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Re: 2107: "Launch risk"

Postby qvxb » Mon Feb 04, 2019 10:22 pm UTC

Ground Control: Don't get upset Major Tom. I just thought you might be interested in this oddity.

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StClair
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Re: 2107: "Launch risk"

Postby StClair » Tue Feb 05, 2019 3:00 am UTC

If you're on Apollo 12, you can do both!

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Re: 2107: "Launch risk"

Postby cellocgw » Tue Feb 05, 2019 12:04 pm UTC

INB4 -- Failure to Launch?
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ElWanderer
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Re: 2107: "Launch risk"

Postby ElWanderer » Tue Feb 05, 2019 9:09 pm UTC

pogrmman wrote:
solune wrote:I'm interested in the choice of the rocket design...

At a first, not so close glance, it reminded me of a Soyuz. It’s definitely not one, though it could have liquid boosters like a Soyuz.

To me it looks quite like a Soyuz with the liquid boosters replaced by Proton fuel tanks... but then it is more "rocket doodle" than anything else! I say that having doodled a lot of rockets of various designs whilst bored.
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rabidmuskrat
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Re: 2107: "Launch risk"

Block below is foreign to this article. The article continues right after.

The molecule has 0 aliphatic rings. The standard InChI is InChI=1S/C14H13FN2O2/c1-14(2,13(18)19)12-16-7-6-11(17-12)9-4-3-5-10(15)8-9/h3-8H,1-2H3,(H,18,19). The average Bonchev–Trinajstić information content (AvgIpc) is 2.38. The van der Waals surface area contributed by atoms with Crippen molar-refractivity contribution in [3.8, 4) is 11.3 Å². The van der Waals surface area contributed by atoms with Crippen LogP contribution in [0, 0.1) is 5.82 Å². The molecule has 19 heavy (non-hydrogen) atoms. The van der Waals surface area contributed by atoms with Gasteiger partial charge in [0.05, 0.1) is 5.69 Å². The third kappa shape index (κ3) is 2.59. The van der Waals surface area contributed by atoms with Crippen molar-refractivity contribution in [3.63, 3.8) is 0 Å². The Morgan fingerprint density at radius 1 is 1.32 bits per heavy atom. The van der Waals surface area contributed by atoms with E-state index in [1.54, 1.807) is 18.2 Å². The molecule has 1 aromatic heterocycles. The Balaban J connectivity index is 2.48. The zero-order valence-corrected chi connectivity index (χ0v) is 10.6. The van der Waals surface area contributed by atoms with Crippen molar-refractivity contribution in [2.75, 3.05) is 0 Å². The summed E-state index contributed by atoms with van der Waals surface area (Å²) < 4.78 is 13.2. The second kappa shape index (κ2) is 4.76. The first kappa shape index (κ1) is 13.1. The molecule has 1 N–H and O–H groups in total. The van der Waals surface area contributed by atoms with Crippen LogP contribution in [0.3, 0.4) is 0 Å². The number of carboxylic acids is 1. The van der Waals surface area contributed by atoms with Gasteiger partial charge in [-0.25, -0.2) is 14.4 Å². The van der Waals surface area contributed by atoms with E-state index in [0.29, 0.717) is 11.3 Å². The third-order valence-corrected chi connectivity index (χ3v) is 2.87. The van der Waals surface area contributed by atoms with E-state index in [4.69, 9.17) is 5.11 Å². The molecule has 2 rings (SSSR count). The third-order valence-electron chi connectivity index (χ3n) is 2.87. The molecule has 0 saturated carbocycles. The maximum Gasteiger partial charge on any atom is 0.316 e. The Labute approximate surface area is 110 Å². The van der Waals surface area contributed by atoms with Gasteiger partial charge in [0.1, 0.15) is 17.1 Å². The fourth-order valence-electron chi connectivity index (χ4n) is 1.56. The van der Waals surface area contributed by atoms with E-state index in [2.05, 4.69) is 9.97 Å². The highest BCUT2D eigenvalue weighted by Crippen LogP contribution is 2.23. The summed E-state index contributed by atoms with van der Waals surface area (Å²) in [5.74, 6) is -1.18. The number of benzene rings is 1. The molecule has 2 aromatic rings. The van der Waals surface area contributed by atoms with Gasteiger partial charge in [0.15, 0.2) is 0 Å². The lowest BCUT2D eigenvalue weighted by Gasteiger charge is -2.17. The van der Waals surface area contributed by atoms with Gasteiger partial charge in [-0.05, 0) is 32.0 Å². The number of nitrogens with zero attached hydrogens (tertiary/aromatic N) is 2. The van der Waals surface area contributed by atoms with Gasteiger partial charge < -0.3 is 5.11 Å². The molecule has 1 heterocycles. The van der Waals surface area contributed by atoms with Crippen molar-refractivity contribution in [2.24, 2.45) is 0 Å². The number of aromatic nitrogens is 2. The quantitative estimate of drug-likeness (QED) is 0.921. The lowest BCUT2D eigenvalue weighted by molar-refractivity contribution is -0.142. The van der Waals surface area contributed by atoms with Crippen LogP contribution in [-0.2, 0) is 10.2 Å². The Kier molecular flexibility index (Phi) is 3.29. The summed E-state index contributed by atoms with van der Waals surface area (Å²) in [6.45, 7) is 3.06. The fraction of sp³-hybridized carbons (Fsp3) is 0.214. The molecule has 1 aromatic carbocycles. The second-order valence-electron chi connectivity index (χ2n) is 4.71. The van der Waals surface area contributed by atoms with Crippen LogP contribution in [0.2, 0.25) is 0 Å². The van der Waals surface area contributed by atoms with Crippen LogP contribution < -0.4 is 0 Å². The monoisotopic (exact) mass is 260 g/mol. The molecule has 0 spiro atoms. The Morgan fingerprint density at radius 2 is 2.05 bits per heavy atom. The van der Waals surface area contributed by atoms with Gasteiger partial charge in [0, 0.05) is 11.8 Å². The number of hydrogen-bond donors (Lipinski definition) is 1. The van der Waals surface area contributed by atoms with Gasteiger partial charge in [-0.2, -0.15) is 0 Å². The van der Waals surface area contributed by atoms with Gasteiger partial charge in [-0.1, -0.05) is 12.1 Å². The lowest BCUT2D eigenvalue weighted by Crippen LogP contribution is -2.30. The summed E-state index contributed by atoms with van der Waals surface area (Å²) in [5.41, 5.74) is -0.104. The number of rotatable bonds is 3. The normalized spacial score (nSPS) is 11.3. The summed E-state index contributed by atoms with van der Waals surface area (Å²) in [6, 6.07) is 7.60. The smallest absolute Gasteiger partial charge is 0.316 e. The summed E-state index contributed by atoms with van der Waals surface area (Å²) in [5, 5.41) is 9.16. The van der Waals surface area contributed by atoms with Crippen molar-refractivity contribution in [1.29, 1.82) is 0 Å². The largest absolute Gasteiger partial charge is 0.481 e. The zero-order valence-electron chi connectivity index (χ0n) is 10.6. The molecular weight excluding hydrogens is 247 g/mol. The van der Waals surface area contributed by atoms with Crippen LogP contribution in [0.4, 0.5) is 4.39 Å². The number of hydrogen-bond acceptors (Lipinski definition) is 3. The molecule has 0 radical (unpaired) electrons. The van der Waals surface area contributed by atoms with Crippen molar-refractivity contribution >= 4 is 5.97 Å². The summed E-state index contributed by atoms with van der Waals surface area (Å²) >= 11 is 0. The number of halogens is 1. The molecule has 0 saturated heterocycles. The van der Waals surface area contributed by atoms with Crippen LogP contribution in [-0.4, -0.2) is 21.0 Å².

Postby rabidmuskrat » Tue Feb 05, 2019 10:22 pm UTC

you're less likely to die from a space launch than from a shark attack.


Cause, y'know, everything else about space travel aside from the launch is perfectly simple and safe.

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Re: 2107: "Launch risk"

Postby Sableagle » Tue Feb 05, 2019 11:37 pm UTC

rabidmuskrat wrote:
you're less likely to die from a space launch than from a shark attack.


Cause, y'know, everything else about space travel aside from the launch is perfectly simple and safe.


Things like this are really very rare in any area as small as this spaceship, after all.
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Re: 2107: "Launch risk"

Postby ijuin » Wed Feb 06, 2019 1:33 am UTC

rabidmuskrat wrote:
you're less likely to die from a space launch than from a shark attack.


Cause, y'know, everything else about space travel aside from the launch is perfectly simple and safe.


100% of spaceflight deaths to date have happened either during the launch phase or the entry/landing phase. Nobody has yet died in space “proper” (i.e. above the Karman line).